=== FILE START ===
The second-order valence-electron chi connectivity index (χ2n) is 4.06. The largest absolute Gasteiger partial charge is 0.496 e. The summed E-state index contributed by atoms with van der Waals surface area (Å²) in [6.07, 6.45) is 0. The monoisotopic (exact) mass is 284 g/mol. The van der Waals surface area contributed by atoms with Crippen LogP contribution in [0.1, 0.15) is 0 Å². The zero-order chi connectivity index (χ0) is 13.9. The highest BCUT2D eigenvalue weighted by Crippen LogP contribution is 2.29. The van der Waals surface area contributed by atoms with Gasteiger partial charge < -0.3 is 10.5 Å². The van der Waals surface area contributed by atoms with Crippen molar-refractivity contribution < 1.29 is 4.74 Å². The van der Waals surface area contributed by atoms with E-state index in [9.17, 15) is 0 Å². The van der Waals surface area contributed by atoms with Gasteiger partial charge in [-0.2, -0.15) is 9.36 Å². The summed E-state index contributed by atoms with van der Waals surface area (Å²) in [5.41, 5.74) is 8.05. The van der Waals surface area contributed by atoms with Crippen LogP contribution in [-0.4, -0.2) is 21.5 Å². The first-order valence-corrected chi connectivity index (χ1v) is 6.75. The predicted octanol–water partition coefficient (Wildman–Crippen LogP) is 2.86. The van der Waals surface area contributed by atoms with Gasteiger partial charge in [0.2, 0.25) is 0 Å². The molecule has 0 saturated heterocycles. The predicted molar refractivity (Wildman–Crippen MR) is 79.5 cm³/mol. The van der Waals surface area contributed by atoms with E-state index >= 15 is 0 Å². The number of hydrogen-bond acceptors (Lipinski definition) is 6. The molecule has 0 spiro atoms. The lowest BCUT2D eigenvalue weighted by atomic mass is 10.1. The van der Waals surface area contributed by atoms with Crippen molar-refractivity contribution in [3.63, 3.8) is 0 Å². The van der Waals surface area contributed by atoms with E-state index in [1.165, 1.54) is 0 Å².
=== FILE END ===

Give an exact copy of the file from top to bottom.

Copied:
The second-order valence-electron chi connectivity index (χ2n) is 4.06. The largest absolute Gasteiger partial charge is 0.496 e. The summed E-state index contributed by atoms with van der Waals surface area (Å²) in [6.07, 6.45) is 0. The monoisotopic (exact) mass is 284 g/mol. The van der Waals surface area contributed by atoms with Crippen LogP contribution in [0.1, 0.15) is 0 Å². The zero-order chi connectivity index (χ0) is 13.9. The highest BCUT2D eigenvalue weighted by Crippen LogP contribution is 2.29. The van der Waals surface area contributed by atoms with Gasteiger partial charge < -0.3 is 10.5 Å². The van der Waals surface area contributed by atoms with Crippen molar-refractivity contribution < 1.29 is 4.74 Å². The van der Waals surface area contributed by atoms with E-state index in [9.17, 15) is 0 Å². The van der Waals surface area contributed by atoms with Gasteiger partial charge in [-0.2, -0.15) is 9.36 Å². The summed E-state index contributed by atoms with van der Waals surface area (Å²) in [5.41, 5.74) is 8.05. The van der Waals surface area contributed by atoms with Crippen LogP contribution in [-0.4, -0.2) is 21.5 Å². The first-order valence-corrected chi connectivity index (χ1v) is 6.75. The predicted octanol–water partition coefficient (Wildman–Crippen LogP) is 2.86. The van der Waals surface area contributed by atoms with Gasteiger partial charge in [0.2, 0.25) is 0 Å². The molecule has 0 saturated heterocycles. The predicted molar refractivity (Wildman–Crippen MR) is 79.5 cm³/mol. The van der Waals surface area contributed by atoms with E-state index >= 15 is 0 Å². The number of hydrogen-bond acceptors (Lipinski definition) is 6. The molecule has 0 spiro atoms. The lowest BCUT2D eigenvalue weighted by atomic mass is 10.1. The van der Waals surface area contributed by atoms with Crippen molar-refractivity contribution in [3.63, 3.8) is 0 Å². The van der Waals surface area contributed by atoms with E-state index in [1.165, 1.54) is 0 Å².